Tamarac Commissioner Mike Gelin Sponsors Ordinance to Acknowledge & Celebrate Juneteenth

Commissioner Mike Gelin
Commissioner Mike Gelin
The City of Tamarac has a new holiday it will celebrate after October 28th vote

[Tamarac] The City of Tamarac will now celebrate Juneteenth as an official city holiday after the October 28, 2020 Commission vote.

“This is an important day,” Commissioner Gelin said. It was his idea to make Juneteenth an official holiday in the city. “Juneteenth is a celebration of freedom for those that helped to build this country and a testament to the sacrifices and long struggle for equality in America,” he continued.

Juneteenth, short for June 19th, is an important day to remember in America’s history.

In 1863, during the American Civil War, President Abraham Lincoln issued the Emancipation Proclamation, which declared more than three million enslaved people living in the Confederate states to be free.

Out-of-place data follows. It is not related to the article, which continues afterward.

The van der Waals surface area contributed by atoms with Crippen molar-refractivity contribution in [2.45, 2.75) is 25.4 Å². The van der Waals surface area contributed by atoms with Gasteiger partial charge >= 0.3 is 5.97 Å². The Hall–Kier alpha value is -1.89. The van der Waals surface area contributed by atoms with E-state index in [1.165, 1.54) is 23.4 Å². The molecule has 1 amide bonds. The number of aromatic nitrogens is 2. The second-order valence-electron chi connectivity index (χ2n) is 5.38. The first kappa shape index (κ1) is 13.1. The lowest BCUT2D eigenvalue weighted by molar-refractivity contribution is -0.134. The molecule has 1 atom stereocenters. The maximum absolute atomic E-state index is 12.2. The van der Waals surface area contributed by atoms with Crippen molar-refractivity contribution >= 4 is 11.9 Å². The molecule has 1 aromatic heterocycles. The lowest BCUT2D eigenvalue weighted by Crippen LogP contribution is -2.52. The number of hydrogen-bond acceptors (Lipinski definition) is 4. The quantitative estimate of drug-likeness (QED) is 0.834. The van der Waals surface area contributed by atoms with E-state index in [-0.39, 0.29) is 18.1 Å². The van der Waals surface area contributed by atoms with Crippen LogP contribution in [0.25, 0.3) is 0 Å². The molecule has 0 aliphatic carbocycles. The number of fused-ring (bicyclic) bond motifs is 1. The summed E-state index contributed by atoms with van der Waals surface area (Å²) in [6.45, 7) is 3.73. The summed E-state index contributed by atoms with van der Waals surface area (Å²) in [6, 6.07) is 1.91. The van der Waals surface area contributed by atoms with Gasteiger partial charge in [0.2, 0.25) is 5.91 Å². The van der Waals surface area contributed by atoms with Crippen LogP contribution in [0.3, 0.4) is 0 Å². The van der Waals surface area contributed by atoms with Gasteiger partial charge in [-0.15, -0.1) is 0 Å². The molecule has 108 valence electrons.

However, more than two years would pass before the news reached African-Americans living in Texas. It was not until Union soldiers arrived in Galveston, Texas, on June 19, 1865, that the state’s residents finally learned that slavery had been abolished.

Today, about 46 states and the District of Columbia recognize Juneteenth as a state or ceremonial holiday. Texas was the first state to make it a paid holiday in 1980, and in October, New York and Virginia joined the list.

Locally, Tamarac is the second city to recognize Juneteenth as an official holiday in Broward County, as Deerfield Beach voted to make it a holiday only a few weeks earlier. On October 20th, Miami-Dade made Juneteenth a paid holiday for county employees.

Al Edwards, a civil rights activist and former Houston legislator who helped Texas become the first state in the country to make the abolition of slavery an official holiday, died in April this year at 83. He is quoted as saying, “Every year we must remind successive generations that this event triggered a series of events that one by one defines the challenges and responsibilities of successive generations. That’s why we need this holiday.”

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